Glassware

The shape is very important, as it is can maximise the aromatics of a drink as well as affect how the liquid travels along your palate. A very open glass like a Champagne coupe does not allow you to get much from the aromatics as they just escape into the air. Similarly, something too narrow will not let you swirl the drink which aerates it and releases a greater number of aromas. Different parts of your tongue experience different flavours, so it is important that the glass directs the liquid into your mouth so you coax the best from the drink.

The weight of the glass also has an impact on the enjoyment of drinking. Much of this is down to preference; a heavy whisky glass for a big rich spirit, a light, elegant, thin Champagne flute for a delicate, fragrant blanc de blancs. If a glass is too thick, it can feel clunky when you lift it to your lips and can detract from the liquid itself.

Glass is inert so it does not affect the flavour, but some vessels made out of other materials can cause the drink to taste different. Silver can make a drink taste metallic, while plastic can impart its flavour into the drink. So when you are choosing your glass, take time to think about how it can enhance your drinking pleasure – it’s not just about how it looks.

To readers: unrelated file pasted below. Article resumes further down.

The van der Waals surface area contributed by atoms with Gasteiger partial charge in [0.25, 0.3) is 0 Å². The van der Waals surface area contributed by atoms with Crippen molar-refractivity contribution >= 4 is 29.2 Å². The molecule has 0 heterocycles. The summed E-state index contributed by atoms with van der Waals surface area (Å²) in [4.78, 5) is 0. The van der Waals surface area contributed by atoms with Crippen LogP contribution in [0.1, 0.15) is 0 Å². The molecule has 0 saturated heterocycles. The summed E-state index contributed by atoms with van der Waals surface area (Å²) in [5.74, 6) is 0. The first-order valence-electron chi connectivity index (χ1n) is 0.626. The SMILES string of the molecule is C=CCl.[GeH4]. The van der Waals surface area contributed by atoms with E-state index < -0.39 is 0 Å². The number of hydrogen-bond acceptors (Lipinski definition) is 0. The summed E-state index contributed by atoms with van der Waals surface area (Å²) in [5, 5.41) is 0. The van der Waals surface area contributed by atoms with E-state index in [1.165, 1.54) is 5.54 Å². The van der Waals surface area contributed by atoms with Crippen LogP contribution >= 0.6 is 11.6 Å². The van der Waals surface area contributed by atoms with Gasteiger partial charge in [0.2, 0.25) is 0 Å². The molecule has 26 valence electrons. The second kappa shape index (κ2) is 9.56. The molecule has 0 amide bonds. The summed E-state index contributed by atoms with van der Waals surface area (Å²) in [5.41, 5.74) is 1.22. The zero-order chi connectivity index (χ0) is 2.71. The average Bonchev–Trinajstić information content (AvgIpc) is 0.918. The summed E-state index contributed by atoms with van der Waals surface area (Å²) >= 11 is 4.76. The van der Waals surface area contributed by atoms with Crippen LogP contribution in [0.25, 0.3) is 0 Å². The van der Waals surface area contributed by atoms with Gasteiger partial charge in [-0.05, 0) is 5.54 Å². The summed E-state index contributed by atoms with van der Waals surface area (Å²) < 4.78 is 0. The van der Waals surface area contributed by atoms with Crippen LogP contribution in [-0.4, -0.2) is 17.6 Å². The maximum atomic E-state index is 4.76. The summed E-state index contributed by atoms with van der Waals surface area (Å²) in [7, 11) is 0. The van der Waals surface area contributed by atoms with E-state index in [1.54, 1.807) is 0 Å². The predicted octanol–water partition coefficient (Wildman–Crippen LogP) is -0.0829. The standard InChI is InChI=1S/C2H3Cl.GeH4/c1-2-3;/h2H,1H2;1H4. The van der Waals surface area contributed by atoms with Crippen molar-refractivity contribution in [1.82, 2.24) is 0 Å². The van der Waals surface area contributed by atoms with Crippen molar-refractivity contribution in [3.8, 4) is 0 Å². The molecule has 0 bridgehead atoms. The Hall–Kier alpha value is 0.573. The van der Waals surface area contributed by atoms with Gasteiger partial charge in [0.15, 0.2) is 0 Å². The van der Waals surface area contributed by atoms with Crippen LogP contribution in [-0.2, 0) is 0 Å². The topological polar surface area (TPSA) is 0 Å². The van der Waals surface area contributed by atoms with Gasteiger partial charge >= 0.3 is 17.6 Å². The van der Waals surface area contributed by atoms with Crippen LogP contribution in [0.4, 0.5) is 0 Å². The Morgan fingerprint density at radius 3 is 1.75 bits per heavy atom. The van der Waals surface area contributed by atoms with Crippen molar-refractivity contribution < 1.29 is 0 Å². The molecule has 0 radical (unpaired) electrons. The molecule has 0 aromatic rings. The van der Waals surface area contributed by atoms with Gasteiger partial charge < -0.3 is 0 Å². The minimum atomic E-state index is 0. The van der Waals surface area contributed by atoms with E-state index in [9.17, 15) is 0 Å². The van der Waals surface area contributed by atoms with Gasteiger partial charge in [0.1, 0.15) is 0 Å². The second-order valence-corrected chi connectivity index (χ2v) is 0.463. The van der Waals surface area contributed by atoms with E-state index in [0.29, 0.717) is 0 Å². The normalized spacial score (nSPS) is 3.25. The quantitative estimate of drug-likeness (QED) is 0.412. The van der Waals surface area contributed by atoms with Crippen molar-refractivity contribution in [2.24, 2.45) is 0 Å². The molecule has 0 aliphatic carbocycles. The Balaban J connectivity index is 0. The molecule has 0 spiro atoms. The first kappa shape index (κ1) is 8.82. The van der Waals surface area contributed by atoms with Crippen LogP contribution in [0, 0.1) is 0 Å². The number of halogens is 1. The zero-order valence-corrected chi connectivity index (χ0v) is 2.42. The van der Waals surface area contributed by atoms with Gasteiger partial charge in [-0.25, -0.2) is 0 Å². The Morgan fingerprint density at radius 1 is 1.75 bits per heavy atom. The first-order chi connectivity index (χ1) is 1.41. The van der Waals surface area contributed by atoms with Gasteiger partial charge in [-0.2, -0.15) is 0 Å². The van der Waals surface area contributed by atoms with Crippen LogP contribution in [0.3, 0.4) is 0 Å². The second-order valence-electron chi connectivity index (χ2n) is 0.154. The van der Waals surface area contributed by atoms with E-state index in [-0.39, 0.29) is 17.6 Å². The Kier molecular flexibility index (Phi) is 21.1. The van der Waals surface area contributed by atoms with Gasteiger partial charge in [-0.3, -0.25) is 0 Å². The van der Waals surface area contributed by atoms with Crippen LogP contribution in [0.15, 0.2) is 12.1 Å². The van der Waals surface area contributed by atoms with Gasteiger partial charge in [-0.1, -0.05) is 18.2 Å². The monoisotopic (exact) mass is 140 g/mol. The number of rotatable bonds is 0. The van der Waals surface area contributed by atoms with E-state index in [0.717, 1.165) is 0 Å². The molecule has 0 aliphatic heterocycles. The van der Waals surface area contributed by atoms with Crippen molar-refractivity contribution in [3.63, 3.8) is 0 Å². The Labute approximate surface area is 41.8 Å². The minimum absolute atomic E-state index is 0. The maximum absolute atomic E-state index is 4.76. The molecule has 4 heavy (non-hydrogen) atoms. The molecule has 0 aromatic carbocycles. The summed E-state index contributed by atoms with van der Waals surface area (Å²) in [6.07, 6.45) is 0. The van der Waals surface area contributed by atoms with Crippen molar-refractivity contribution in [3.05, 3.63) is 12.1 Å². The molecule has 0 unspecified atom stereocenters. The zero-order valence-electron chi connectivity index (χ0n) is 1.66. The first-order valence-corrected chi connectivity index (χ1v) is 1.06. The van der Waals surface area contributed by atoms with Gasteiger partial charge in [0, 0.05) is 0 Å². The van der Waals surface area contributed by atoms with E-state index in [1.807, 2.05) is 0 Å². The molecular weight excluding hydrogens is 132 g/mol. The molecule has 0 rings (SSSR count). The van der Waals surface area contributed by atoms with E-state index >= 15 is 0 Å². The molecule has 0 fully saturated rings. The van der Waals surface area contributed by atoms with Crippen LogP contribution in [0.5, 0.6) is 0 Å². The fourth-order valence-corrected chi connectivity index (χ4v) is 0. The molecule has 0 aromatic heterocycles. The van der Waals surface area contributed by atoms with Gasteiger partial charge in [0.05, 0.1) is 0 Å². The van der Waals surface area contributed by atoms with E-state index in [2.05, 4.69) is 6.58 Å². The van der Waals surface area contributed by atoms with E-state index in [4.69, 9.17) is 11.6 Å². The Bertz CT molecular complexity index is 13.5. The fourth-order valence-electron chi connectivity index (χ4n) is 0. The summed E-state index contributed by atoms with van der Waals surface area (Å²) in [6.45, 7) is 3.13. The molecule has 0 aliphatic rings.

Did you know?

  • the Romans produced the first transparent glass, although glass artefacts were discovered in Egypt dating to 1350BC
  • in ancient Greece, a dinner host would take the first sip of wine to assure guests the wine was not poisoned, hence the phrase ‘drinking to one’s health’
  • the Greeks invented a glass called the Pythagorean cup which forced its user to drink only in moderation. If they filled the cup over the limit, it emptied its entire contents out of the bottom
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